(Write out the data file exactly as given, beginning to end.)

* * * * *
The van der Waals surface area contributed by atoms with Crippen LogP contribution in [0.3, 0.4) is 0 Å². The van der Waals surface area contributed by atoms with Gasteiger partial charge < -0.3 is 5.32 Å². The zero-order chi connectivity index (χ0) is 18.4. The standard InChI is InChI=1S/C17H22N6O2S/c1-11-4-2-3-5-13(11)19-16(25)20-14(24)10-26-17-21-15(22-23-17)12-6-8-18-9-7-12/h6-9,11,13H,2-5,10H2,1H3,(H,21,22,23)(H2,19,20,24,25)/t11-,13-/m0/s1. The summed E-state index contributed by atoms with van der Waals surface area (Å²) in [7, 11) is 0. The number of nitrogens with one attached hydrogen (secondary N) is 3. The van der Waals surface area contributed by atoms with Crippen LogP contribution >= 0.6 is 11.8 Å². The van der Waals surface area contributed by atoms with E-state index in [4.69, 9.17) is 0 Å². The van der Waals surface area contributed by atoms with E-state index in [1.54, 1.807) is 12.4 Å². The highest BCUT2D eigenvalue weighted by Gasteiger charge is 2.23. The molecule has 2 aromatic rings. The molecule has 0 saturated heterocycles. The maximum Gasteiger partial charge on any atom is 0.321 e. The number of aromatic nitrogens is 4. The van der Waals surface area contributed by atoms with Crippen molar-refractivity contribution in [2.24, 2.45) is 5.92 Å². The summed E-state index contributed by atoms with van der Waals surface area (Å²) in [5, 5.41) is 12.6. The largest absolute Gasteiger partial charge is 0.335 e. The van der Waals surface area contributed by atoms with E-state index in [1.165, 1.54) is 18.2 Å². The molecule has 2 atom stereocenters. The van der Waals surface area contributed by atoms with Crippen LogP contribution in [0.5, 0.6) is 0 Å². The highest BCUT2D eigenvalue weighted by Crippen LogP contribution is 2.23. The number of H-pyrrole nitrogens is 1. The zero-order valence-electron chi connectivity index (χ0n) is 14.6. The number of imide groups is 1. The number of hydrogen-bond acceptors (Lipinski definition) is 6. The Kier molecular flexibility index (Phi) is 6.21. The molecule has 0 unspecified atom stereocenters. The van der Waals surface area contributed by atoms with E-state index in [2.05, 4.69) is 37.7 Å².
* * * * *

The van der Waals surface area contributed by atoms with Crippen LogP contribution in [0.3, 0.4) is 0 Å². The van der Waals surface area contributed by atoms with Gasteiger partial charge < -0.3 is 5.32 Å². The zero-order chi connectivity index (χ0) is 18.4. The standard InChI is InChI=1S/C17H22N6O2S/c1-11-4-2-3-5-13(11)19-16(25)20-14(24)10-26-17-21-15(22-23-17)12-6-8-18-9-7-12/h6-9,11,13H,2-5,10H2,1H3,(H,21,22,23)(H2,19,20,24,25)/t11-,13-/m0/s1. The summed E-state index contributed by atoms with van der Waals surface area (Å²) in [7, 11) is 0. The number of nitrogens with one attached hydrogen (secondary N) is 3. The van der Waals surface area contributed by atoms with Crippen LogP contribution >= 0.6 is 11.8 Å². The van der Waals surface area contributed by atoms with E-state index in [4.69, 9.17) is 0 Å². The van der Waals surface area contributed by atoms with E-state index in [1.54, 1.807) is 12.4 Å². The highest BCUT2D eigenvalue weighted by Gasteiger charge is 2.23. The molecule has 2 aromatic rings. The molecule has 0 saturated heterocycles. The maximum Gasteiger partial charge on any atom is 0.321 e. The number of aromatic nitrogens is 4. The van der Waals surface area contributed by atoms with Crippen molar-refractivity contribution in [2.24, 2.45) is 5.92 Å². The summed E-state index contributed by atoms with van der Waals surface area (Å²) in [5, 5.41) is 12.6. The largest absolute Gasteiger partial charge is 0.335 e. The van der Waals surface area contributed by atoms with E-state index in [1.165, 1.54) is 18.2 Å². The molecule has 2 atom stereocenters. The van der Waals surface area contributed by atoms with Crippen LogP contribution in [0.5, 0.6) is 0 Å². The highest BCUT2D eigenvalue weighted by Crippen LogP contribution is 2.23. The number of H-pyrrole nitrogens is 1. The zero-order valence-electron chi connectivity index (χ0n) is 14.6. The number of imide groups is 1. The number of hydrogen-bond acceptors (Lipinski definition) is 6. The Kier molecular flexibility index (Phi) is 6.21. The molecule has 0 unspecified atom stereocenters. The van der Waals surface area contributed by atoms with E-state index in [2.05, 4.69) is 37.7 Å².